Picks and Pans Review: Misery

updated 08/24/1987 at 01:00 AM EDT

originally published 08/24/1987 01:00AM

by Stephen King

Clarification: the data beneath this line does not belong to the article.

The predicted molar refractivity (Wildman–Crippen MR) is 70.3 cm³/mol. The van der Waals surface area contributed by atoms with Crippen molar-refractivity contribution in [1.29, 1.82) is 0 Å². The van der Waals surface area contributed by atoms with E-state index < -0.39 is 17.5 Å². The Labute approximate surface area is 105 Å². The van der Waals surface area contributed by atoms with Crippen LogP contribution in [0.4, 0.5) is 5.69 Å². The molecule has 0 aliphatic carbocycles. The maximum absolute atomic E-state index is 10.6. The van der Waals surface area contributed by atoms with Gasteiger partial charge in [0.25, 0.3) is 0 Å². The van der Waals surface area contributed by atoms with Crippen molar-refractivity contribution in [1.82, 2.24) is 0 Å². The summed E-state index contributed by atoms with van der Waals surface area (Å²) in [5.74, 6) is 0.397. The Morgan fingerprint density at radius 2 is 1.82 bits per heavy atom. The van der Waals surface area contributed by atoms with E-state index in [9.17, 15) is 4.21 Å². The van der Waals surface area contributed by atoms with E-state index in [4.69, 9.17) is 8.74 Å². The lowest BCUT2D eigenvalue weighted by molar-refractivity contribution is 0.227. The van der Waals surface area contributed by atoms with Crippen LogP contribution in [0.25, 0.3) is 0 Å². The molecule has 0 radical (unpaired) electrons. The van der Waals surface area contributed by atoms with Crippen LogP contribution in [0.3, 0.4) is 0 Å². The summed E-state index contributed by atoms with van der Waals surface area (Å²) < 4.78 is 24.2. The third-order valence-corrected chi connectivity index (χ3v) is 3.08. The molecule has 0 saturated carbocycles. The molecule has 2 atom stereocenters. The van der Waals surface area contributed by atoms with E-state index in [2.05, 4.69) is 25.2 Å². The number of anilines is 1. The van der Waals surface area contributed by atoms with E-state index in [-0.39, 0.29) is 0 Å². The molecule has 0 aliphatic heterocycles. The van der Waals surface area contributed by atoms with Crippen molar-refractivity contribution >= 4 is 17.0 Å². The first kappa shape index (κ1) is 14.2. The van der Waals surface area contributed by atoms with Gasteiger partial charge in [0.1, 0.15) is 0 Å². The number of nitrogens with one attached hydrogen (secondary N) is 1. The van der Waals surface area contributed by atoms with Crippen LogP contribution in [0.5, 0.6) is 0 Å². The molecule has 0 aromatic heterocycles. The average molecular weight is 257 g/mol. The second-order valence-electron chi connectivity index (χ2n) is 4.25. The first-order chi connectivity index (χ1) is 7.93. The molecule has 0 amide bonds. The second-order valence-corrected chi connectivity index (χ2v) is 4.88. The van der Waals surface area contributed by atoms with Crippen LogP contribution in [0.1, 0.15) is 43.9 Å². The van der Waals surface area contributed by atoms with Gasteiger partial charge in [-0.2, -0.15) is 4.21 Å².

This book is described on its jacket as "a love letter" from Stephen King to his fans. A bloodier billet-doux is hard to imagine. With obvious autobiographical overtones, Misery tells the story of a best-selling romance author named Paul Sheldon and the unpleasant encounter he has with his "number-one fan," a psychotic ex-nurse named Annie Wilkes. After having both legs shattered in a near-fatal car accident, Paul awakes to find he is "recuperating" in Annie's secluded farmhouse. Hooked on painkillers, the patient is forced into writing a romance called Misery's Return for his increasingly unstable Florence Nightingale. Though he is not one of King's more memorable protagonists, Sheldon provides the author with an opportunity to reflect on the nature of celebrity, the pain of writing and the pain of not writing. Since Misery contains just two characters and one basic setting, the book feels constricted. King fails to use his ability to create compelling personalities and his unerring eye for contemporary American culture. On the other hand, an unexpected highlight is the inclusion of several passages from Misery's Return, the delightfully outlandish romance Paul writes to keep his captor happy—and himself sane. ("In the kitchen, Ian hugged Misery to him, feeling his soul live and die and then live again in the sweet smell of her warm skin.") In welcome contrast to the sprawling and self-indulgent It, King's 19th novel is a tightly constructed tale that moves smartly to the inevitable confrontation between Annie and Paul. As always, the reader is swept along relentlessly by the urgency of King's prose. At one point, Sheldon compares the business of writing novels to the childhood game of "Can You...?" With this taut psychological thriller, King proves once again that he can and does. (Viking, $18.95)

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